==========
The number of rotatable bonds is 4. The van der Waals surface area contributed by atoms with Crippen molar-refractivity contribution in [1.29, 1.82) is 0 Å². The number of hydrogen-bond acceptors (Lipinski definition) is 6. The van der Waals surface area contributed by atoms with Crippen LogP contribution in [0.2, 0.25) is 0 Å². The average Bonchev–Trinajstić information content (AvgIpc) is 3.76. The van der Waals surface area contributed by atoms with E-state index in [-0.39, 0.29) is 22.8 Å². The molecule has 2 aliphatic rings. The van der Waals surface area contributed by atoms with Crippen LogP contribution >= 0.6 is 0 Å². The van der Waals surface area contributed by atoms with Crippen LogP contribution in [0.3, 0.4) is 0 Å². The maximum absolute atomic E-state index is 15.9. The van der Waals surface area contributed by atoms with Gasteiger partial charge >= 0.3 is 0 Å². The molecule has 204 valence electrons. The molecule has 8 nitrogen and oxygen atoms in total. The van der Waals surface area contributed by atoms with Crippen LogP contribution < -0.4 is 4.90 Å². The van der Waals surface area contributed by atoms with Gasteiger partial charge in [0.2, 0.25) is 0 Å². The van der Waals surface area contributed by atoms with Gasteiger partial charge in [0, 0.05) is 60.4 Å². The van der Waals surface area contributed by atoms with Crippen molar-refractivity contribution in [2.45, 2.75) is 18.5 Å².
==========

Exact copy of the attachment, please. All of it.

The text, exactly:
The number of rotatable bonds is 4. The van der Waals surface area contributed by atoms with Crippen molar-refractivity contribution in [1.29, 1.82) is 0 Å². The number of hydrogen-bond acceptors (Lipinski definition) is 6. The van der Waals surface area contributed by atoms with Crippen LogP contribution in [0.2, 0.25) is 0 Å². The average Bonchev–Trinajstić information content (AvgIpc) is 3.76. The van der Waals surface area contributed by atoms with E-state index in [-0.39, 0.29) is 22.8 Å². The molecule has 2 aliphatic rings. The van der Waals surface area contributed by atoms with Crippen LogP contribution >= 0.6 is 0 Å². The van der Waals surface area contributed by atoms with Crippen LogP contribution in [0.3, 0.4) is 0 Å². The maximum absolute atomic E-state index is 15.9. The van der Waals surface area contributed by atoms with Gasteiger partial charge >= 0.3 is 0 Å². The molecule has 204 valence electrons. The molecule has 8 nitrogen and oxygen atoms in total. The van der Waals surface area contributed by atoms with Crippen LogP contribution < -0.4 is 4.90 Å². The van der Waals surface area contributed by atoms with Gasteiger partial charge in [0.2, 0.25) is 0 Å². The van der Waals surface area contributed by atoms with Gasteiger partial charge in [0, 0.05) is 60.4 Å². The van der Waals surface area contributed by atoms with Crippen molar-refractivity contribution in [2.45, 2.75) is 18.5 Å².